If you work in the headline business, you know how important it is to come up with a striking title to your piece. It’s what grabs people’s attention. In the context of internet media, the headline is what leads to page views.
You see the same exact thing in radio and television. They do these little teasers and tell you that they’re going to divulge some jaw-dropping information, but you’ll have to wait, as it’s coming up at the top of the hour. So, you sit around and wait another 45 minutes, because you want to know this shocking news about what the senate Democrats are doing.
Then, after you’ve made yourself late to work waiting for this news that they told you “you wouldn’t believe,” you find out that that the story is actually nothing sensational. It’s nothing really. “Oh… Harry Reid is voting against the pro-life bill. That’s it? Come on, Sean!”
But on the upside, the radio personality had you hooked on his show for 45 minutes longer than you ordinarily would have. He’s concerned with obtaining as many listeners as possible. It’s good for his ratings. And he got what he wanted, all because of that over-hyped teaser he dangled before you. You just couldn’t resist.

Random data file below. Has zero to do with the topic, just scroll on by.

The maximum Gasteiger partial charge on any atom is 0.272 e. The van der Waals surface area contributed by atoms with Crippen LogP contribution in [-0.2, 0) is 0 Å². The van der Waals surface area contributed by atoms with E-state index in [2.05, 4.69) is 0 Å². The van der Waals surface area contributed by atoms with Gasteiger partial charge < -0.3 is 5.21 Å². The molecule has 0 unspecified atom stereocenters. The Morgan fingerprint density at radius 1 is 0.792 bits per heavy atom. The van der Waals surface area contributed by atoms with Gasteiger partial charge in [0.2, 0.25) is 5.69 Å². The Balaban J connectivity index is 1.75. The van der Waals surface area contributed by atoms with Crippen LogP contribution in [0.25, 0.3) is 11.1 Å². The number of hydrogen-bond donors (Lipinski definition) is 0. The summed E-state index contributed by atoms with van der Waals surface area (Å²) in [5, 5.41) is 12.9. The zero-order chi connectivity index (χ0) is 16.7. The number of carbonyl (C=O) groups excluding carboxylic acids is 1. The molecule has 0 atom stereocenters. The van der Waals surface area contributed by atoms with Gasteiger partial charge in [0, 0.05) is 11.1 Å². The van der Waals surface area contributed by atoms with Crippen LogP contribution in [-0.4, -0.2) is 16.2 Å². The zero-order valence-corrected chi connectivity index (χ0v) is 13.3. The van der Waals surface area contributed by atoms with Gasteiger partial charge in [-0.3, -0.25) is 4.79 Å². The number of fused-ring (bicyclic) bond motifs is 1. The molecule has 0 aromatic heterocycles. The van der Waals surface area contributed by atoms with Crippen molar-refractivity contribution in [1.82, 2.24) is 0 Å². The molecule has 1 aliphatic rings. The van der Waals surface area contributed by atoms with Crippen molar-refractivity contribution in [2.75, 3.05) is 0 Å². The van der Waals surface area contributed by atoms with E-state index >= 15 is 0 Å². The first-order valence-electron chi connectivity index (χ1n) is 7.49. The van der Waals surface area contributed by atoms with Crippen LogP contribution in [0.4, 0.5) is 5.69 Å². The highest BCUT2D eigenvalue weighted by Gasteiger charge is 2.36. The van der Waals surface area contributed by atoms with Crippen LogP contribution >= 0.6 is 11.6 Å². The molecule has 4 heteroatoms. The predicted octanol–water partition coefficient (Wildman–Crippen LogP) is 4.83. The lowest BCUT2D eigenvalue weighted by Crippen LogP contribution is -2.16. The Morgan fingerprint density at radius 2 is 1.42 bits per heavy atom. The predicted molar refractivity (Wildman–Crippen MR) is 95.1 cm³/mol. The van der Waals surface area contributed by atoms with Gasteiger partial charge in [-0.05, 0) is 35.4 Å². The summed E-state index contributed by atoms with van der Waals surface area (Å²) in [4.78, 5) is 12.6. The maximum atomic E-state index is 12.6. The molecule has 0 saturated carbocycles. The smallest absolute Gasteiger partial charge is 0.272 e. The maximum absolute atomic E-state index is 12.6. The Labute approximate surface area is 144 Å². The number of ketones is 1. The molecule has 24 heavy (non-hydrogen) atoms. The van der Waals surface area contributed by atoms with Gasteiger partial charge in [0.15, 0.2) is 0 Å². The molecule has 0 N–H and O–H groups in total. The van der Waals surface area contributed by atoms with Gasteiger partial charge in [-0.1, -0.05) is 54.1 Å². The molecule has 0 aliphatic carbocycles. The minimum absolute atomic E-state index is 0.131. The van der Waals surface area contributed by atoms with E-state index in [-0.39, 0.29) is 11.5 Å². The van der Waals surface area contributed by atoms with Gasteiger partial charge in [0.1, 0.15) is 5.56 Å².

But that doesn’t mean headlines have to lie. They can be short, snappy, and interesting without lying.
Here’s an example of an oversensationlized headline from liberal website Salon about an arsonist who targeted a mosque:
By placing this arson attack in the context of “escalating anti-Muslim violence,” the casual reader – who probably won’t even bother to read the whole thing – is lead to believe that yet another bigot has attacked Muslims. (Why don’t they ever bring up Muslim violence?)
Yeah, that’s how this business works. Nearly everyone is guilty of it. I’m sure you’ve come across plenty of headlines on news websites that made you angry, because the story being reported was not at all what the headline said it was going to be. Or, it showed an immediate and obvious bias.
What the Salon headline writer hopes is that most people won’t notice that the arsonist was someone who attended the mosque. He was a Muslim himself. Perhaps this particular mosque wasn’t “Muslim” enough? So, he had to take action? Now, for whatever reason, liberals don’t think this story is all that important anymore.